Rook enables EdgeFS storage systems to run on Kubernetes using Kubernetes primitives.

EdgeFS Rook Architecture on Kubernetes

With Rook running in the Kubernetes cluster, Kubernetes PODs or External applications can mount block devices and filesystems managed by Rook, or can use the S3/Swift API for object storage. The Rook operator automates configuration of storage components and monitors the cluster to ensure the storage remains available and healthy.

The Rook operator is a simple container that has all that is needed to bootstrap and monitor the storage cluster. The operator will start and monitor StatefulSet storage Targets, gRPC manager and Prometheus Multi-Tenant Dashboard. All the attached devices (or directories) will provide pooled storage site. Storage sites then can be easily connected with each other as one global name space data fabric. The operator manages CRDs for Targets, Scale-out NFS, Object stores (S3/Swift), and iSCSI volumes by initializing the pods and other artifacts necessary to run the services.

The operator will monitor the storage Targets to ensure the cluster is healthy. EdgeFS will dynamically handle services failover, and other adjustments that maybe made as the cluster grows or shrinks.

The EdgeFS Rook operator also comes with tightly integrated CSI plugin. CSI pods deployed on every Kubernetes node. All storage operations required on the node are handled such as attaching network storage devices, mounting NFS exports, and dynamic provisioning.

Rook is implemented in golang. EdgeFS is implemented in C/Go where the data path is highly optimized. While fully immutable, you will be impressed with additional capabilities EdgeFS provides besides ultra high-performant storage, i.e. built in Data Reduction with Global De-duplication and on the fly compression, at rest encryption and per-Tenant QoS controls.

Detailed instructions on how to get EdgeFS Rook operator configured available at Rook.IO web site

Advanced Configuration: Multi-Segment Cluster

With Rook EdgeFS operator we can configure 2+ segments within same Kubernetes cluster installation. This can be useful when Kubernetes nodes span out across multiple regions and cross-region latency can be high, or links can be temporarily offline.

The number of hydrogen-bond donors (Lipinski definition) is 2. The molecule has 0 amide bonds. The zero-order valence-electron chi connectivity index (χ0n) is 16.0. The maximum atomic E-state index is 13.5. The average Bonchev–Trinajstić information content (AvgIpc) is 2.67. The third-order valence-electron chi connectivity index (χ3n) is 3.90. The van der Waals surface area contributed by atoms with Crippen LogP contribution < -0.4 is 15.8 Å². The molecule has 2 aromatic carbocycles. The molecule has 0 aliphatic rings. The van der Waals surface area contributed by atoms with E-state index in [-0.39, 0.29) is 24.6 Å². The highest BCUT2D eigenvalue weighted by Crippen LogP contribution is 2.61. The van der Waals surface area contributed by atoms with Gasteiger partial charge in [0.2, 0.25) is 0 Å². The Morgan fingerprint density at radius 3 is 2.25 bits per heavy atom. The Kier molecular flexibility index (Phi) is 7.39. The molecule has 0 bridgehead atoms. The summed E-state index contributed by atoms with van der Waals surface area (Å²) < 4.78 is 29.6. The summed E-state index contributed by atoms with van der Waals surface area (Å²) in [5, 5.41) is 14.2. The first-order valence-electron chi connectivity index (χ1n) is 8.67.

EdgeFS ISGW Links can be setup to ensure consistent synchronization of all segments on per-bucket basis.

Each Segment has to have its own region sub-namespace, local to region tenants and its users. For example, two syncing segments of the same global namespace can be seen in efscli as this:

# efscli cluster list
SanFrancisco
NewYork

# efscli tenant list SanFrancisco
Biology
MedicalSupply

# efscli tenant list NewYork
Marketing
Finance

Configuring Segments

Ensure that each Segment is configured on per its own Kubernetes namespace. For that, copy cluster.yaml CRD file and modify all occurrences of:

Create new cluster CRD and observe that it will be created in its own namespace. Pay attention to filtering node and device selectors. Node’s devices cannot be shared between namespaces.

The end result may look like this:

# kubectl get svc -n rook-edgefs-sanfrancisco
NAME                  TYPE        CLUSTER-IP       EXTERNAL-IP   PORT(S)                         AGE
rook-edgefs-mgr       ClusterIP   10.110.194.251   <none>        6789/TCP                        2m59s
rook-edgefs-restapi   ClusterIP   10.110.211.133   <none>        8881/TCP,8080/TCP,4443/TCP      2m59s
rook-edgefs-target    ClusterIP   None             <none>        5405/UDP                        2m59s
rook-edgefs-ui        NodePort    10.96.209.62     <none>        3000:31718/TCP,3443:31170/TCP   2m59s
# kubectl get svc -n rook-edgefs-newyork
NAME                  TYPE        CLUSTER-IP       EXTERNAL-IP   PORT(S)                         AGE
rook-edgefs-mgr       ClusterIP   10.104.208.186   <none>        6789/TCP                        89s
rook-edgefs-restapi   ClusterIP   10.109.33.212    <none>        8881/TCP,8080/TCP,4443/TCP      89s
rook-edgefs-target    ClusterIP   None             <none>        5405/UDP                        89s
rook-edgefs-ui        NodePort    10.100.223.220   <none>        3000:31324/TCP,3443:31937/TCP   89s
# kubectl get svc -n rook-edgefs-sandiego
NAME                  TYPE        CLUSTER-IP      EXTERNAL-IP   PORT(S)                         AGE
rook-edgefs-mgr       ClusterIP   10.99.38.109    <none>        6789/TCP                        25s
rook-edgefs-restapi   ClusterIP   10.96.247.151   <none>        8881/TCP,8080/TCP,4443/TCP      25s
rook-edgefs-target    ClusterIP   None            <none>        5405/UDP                        25s
rook-edgefs-ui        NodePort    10.103.27.110   <none>        3000:32720/TCP,3443:30906/TCP   25s

Where each cluster segment has its own management end points, and yet controlled by the same Rook Operator instance.

Configuring Services

After all EdgeFS Targets of a new segment are up and running, verify that EdgeFS UI can be accessed and it can create Services CRDs. While creating services, it would automatically pick up Kubernetes operating namespace and provide it for a CRD’s metadata.

Similarly, if you prefer to operate cluster segments via CLI, you can use neadm management command: neadm service enable|disable NAME that will create/delete CRD similarly to GUI using same REST API calls.

Finally, alternative way is to manually prepare CRD YAML file as per instructions on Rook documentation website and specify target Kubernetes namespace.

Configuring CSI provisioner

TBD.

At the moment, CSI Topology Awareness is still in Alpha status and as such EdgeFS CSI driver does not support it just yet:

CSI Topology Awareness

The default logic will apply, that is volume name will be using global matching pattern.